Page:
LETTER: Feel the heat of reasoned protest

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In June, 150 council leaders insisted that ‘local government finance must be put on a sustainable footing’. Their demand was unmet.

As the WSCT points out, West Sussex County Council is looking to save £140m ‘on top of the £79m already identified’.

How can reductions on this scale be achieved without causing lasting damage to the local scene and to local communities?

Councillors may need to re-examine their part in a process which, in one light, casts them as pawns and punchbags useful to the Chancellor’s austerity plans.

Some 100 youth workers are to go – youth services are not ‘core business’. An earlier round culled a core of highly dedicated, experienced youth workers – with potentially disastrous effects.

Notices now variously posted in Horsham town centre detail measures for responding to the ‘anti-social behaviour (that) is a significant and persistent problem within Horsham Town Centre’.

One of these signifies that ‘Between 9pm and 6am persons under the age of 16 who are not under the effective control of a parent or a person over 18 may be removed to their home or a place of safety if more appropriate’.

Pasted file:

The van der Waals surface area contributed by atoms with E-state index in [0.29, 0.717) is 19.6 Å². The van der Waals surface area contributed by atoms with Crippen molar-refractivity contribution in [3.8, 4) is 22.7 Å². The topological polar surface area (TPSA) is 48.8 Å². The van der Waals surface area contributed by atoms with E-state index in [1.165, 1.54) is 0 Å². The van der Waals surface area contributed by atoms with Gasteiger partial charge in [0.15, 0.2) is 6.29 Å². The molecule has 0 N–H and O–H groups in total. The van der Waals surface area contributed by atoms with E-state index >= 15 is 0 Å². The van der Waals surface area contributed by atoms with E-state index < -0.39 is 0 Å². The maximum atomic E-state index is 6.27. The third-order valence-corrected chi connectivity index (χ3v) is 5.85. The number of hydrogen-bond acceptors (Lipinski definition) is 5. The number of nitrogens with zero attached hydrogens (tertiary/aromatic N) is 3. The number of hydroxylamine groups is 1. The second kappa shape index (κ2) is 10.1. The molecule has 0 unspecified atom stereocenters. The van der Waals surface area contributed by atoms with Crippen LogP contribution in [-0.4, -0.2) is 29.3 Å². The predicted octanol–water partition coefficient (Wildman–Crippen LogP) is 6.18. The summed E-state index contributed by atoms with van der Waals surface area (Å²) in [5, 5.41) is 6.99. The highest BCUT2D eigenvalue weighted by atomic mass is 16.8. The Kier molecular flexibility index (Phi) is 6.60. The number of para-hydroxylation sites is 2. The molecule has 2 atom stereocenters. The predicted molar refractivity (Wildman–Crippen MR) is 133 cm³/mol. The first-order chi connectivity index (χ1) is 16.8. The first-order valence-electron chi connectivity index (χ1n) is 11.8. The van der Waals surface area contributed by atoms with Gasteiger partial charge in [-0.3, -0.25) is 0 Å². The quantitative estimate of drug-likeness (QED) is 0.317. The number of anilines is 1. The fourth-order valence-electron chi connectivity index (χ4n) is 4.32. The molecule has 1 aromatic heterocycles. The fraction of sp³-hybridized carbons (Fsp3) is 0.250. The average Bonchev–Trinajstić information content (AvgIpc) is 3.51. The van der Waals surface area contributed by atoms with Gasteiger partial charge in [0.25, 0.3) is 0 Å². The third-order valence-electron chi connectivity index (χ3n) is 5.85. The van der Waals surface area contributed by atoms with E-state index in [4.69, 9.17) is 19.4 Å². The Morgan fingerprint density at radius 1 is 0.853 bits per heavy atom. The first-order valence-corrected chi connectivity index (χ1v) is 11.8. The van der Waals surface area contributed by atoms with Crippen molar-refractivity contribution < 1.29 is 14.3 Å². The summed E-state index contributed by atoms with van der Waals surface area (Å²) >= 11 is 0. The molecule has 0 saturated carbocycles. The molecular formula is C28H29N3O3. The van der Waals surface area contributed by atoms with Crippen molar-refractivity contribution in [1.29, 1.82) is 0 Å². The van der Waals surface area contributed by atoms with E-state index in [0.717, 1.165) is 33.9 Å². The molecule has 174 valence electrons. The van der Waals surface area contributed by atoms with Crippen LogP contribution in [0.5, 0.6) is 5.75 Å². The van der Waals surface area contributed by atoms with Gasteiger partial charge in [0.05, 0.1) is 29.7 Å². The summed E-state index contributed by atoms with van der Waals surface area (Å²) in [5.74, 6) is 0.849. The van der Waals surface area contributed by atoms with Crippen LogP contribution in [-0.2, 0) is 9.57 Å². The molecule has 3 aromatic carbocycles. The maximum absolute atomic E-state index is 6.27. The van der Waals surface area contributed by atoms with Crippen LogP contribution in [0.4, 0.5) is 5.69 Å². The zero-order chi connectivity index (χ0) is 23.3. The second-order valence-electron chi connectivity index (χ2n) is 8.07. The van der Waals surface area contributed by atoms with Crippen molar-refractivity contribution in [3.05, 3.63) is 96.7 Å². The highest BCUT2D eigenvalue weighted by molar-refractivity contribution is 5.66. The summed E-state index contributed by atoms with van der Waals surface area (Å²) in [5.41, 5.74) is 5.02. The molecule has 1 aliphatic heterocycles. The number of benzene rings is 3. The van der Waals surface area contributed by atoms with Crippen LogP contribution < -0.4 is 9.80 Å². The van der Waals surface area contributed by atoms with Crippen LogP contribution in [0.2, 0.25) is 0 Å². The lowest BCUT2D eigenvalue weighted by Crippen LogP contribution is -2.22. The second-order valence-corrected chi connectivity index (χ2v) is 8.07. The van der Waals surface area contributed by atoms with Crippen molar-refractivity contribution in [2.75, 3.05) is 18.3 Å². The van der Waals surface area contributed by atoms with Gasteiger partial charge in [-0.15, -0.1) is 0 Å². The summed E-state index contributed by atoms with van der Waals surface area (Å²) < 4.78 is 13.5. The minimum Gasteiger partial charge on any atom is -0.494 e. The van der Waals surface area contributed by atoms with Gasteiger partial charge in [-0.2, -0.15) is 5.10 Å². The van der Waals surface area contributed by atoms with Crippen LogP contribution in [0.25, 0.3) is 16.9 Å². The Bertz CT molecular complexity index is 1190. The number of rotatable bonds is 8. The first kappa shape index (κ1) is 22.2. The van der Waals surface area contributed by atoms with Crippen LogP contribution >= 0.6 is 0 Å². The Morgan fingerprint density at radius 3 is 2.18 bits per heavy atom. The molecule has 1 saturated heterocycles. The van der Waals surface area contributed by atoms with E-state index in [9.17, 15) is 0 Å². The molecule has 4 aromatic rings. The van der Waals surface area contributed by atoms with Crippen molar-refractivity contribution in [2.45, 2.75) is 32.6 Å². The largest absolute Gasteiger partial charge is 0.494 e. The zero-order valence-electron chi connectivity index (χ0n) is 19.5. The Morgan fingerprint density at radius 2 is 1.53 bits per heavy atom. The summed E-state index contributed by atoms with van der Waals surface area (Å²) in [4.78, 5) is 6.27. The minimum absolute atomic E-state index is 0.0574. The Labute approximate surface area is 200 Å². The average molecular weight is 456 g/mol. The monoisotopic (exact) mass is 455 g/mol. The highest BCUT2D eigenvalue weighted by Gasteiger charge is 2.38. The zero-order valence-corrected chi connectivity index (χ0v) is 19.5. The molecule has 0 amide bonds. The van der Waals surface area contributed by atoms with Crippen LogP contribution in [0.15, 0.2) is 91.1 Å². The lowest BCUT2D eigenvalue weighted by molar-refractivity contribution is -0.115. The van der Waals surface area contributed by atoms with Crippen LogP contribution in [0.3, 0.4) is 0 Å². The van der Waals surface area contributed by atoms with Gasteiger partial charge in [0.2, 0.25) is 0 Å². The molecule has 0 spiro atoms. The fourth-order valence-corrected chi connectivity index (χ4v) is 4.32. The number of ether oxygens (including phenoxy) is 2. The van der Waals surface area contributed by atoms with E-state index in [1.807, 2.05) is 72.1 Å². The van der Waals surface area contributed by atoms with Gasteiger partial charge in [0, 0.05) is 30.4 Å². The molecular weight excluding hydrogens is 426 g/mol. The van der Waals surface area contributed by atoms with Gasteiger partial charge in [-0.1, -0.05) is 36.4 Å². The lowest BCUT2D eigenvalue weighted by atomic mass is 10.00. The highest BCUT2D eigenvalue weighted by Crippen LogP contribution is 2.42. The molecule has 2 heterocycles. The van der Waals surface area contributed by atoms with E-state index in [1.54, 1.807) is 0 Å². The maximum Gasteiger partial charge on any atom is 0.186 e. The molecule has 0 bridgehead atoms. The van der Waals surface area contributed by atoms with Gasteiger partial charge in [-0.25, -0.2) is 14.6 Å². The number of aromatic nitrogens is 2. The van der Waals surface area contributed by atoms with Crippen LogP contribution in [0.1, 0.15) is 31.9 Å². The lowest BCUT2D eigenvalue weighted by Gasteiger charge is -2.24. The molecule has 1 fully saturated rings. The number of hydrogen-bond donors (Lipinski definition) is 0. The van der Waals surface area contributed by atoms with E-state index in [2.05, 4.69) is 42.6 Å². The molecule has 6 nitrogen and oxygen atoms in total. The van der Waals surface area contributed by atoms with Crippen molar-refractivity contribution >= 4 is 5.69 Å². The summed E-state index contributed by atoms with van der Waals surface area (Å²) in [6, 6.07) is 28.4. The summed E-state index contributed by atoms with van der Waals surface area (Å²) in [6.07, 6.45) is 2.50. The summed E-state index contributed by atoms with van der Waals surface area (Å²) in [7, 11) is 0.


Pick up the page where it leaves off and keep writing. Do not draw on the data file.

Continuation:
Already, the condition of some of our roads is regressing to a point unseen for over half a century.

Resurfacing occurs but it can quickly be compromised because adjoining ditches are neglected or barely exist.

Local authorities have recently been warned ‘that the way home care is currently commissioned is unsustainable, leading to inadequate pay, poor working conditions for care workers and increasing threats to older people’s human rights’.

The group ‘Don’t Cut Us Out’ previously made plain its opposition to reductions in social care and services.

The campaign may need to be renewed and supplemented by other lines of opposition and far greater involvement.

Rather than leave it to those who have already declared concern, it is perhaps incumbent upon us all where we can to cause our elected representatives to feel the heat of reasoned protest as appropriate.

Individuals may resign themselves to a belief that it will all turn out right in the end or see the opposition case as hopeless.

Perhaps so; I prefer the stance adopted by Shelley, Horsham’s most famous son, in his call, ‘Awake! –arise! – or be forever fallen’.

ERIK SHOPLAND

Denne Road, Horsham